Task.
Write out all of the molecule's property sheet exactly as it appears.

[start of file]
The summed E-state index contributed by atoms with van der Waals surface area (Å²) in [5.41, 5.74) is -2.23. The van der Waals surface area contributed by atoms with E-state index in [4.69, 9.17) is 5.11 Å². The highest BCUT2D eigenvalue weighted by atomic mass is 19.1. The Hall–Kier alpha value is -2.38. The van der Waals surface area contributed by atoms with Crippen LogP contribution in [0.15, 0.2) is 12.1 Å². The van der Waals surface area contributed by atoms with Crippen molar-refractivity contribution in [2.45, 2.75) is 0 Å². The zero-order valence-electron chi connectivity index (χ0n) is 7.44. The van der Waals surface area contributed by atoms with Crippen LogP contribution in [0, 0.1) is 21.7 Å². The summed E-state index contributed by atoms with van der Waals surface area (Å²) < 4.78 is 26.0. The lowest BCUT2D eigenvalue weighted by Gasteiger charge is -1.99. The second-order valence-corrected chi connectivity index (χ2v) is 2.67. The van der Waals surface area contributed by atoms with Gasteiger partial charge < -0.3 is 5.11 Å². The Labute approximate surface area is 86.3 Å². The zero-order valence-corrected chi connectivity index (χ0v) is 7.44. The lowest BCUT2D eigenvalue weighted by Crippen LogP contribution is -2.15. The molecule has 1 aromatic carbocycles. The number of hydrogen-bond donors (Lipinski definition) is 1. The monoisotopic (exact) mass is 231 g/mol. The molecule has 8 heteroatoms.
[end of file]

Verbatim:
The summed E-state index contributed by atoms with van der Waals surface area (Å²) in [5.41, 5.74) is -2.23. The van der Waals surface area contributed by atoms with E-state index in [4.69, 9.17) is 5.11 Å². The highest BCUT2D eigenvalue weighted by atomic mass is 19.1. The Hall–Kier alpha value is -2.38. The van der Waals surface area contributed by atoms with Crippen LogP contribution in [0.15, 0.2) is 12.1 Å². The van der Waals surface area contributed by atoms with Crippen molar-refractivity contribution in [2.45, 2.75) is 0 Å². The zero-order valence-electron chi connectivity index (χ0n) is 7.44. The van der Waals surface area contributed by atoms with Crippen LogP contribution in [0, 0.1) is 21.7 Å². The summed E-state index contributed by atoms with van der Waals surface area (Å²) < 4.78 is 26.0. The lowest BCUT2D eigenvalue weighted by Gasteiger charge is -1.99. The second-order valence-corrected chi connectivity index (χ2v) is 2.67. The van der Waals surface area contributed by atoms with Gasteiger partial charge < -0.3 is 5.11 Å². The Labute approximate surface area is 86.3 Å². The zero-order valence-corrected chi connectivity index (χ0v) is 7.44. The lowest BCUT2D eigenvalue weighted by Crippen LogP contribution is -2.15. The molecule has 1 aromatic carbocycles. The number of hydrogen-bond donors (Lipinski definition) is 1. The monoisotopic (exact) mass is 231 g/mol. The molecule has 8 heteroatoms.